SABMiller was also represented by New York firm Cleary, Gottlieb, Steen & Hamilton LLP and London-based firms Linklaters LLP and Hogan Lovells. AB InBev, meanwhile, turned to New York’s Cravath, Swaine & Moore LLP and Sullivan & Cromwell LLP in addition to Magic Circle firm Freshfields, Bruckhaus, Deringer LLP.
“We were talking about what has become a pretty well- embedded Chicago company in MillerCoors, and yet we had a Denver company buying out a piece from a Brazilian and Belgian seller,” Falk said.
Falk also led Kirkland’s team on a $700 million-plus deal to sell cybersecurity company Trustwave Holdings and a nearly $530 million acquisition by Fortune Brands Home & Security.
NY to CHI: Skadden
While Kirkland’s M&A practice has more recently traveled from Chicago to New York, Skadden’s local office is a story in reverse.
It is the only New York-founded, elite M&A shop to set up a Chicago office. And it did so in 1984, when a group of Mayer, Brown LLP lawyers unfurled Skadden’s red banner.
Today, Skadden’s local office benefits from its firm’s brand name in the M&A space — Skadden ranked No. 1 in M&A by volume last year, the first law firm to advise on more than $1 trillion worth of deals, according to Mergermarket. Brian W. Duwe, head of the firm’s Chicago M&A practice, agreed that the cohort of financial services firms in New York has helped law firms gain notoriety in the practice.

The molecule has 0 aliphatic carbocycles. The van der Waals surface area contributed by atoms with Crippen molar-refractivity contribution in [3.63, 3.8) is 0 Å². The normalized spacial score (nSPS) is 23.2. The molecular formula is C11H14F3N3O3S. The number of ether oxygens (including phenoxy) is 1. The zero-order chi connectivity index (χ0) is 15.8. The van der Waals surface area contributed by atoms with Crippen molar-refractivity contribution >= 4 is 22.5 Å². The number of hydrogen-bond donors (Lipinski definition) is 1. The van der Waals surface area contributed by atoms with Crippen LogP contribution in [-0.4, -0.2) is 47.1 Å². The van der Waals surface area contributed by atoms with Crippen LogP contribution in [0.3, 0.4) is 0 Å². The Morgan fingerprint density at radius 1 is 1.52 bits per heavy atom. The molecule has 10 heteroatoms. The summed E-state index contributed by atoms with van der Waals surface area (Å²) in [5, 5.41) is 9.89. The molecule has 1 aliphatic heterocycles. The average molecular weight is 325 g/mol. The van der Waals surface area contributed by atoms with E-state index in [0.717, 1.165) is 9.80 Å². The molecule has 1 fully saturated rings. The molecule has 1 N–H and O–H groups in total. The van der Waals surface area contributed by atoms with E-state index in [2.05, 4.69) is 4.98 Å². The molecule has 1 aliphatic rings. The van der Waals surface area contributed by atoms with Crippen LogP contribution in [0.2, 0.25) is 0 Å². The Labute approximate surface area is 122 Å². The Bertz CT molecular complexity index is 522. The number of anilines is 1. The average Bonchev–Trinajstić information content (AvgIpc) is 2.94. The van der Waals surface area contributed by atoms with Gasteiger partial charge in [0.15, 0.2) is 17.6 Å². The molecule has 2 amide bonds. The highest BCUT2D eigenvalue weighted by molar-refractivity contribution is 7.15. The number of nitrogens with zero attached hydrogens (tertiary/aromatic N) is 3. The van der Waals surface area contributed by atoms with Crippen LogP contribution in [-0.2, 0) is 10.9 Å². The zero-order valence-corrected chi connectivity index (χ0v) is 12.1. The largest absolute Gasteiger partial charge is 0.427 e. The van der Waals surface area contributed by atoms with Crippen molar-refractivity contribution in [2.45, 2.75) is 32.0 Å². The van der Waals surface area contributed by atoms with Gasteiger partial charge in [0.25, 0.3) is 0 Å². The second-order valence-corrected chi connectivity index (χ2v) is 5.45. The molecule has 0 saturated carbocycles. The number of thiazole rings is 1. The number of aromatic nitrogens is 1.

“It’s logical that as an extension of that, law firms that have grown up in New York and focused on M&A figure prominently in the statistics across the country,” Duwe said.
But Skadden also benefits from longstanding client relationships with local companies. One case in point: CF Industries, which the firm advised on an initial public offering in 2005 and in a nearly $8 billion transaction last year.
The office’s biggest deal of the year came from Lake Forest-based pharmaceutical firm Hospira Inc., which Skadden represented in its $17 billion sale to Pfizer.
Among firms with an Illinois office, Skadden advised on the second-highest dollar amount of deals that included an Illinois company last year, $55 billion, says Thomson Reuters. It was the only local firm to see that figure decline in 2015 compared to 2014, although that was largely a factor of its success in 2014, when it led all firms in that value category.
For Skadden, the Chicago office allows inroads to the broader Midwest. An example of that is Ball Corp., which the office has represented for more than 15 years. The office’s relationship with the food and beverage packaging company began when it was headquartered in Muncie, Ind. It’s now a Colorado-based shop. Skadden’s Chicago office, led by Charles W. Mulaney Jr., advised the company last year in an $8.4 billion deal to acquire UK-based Rexam Plc.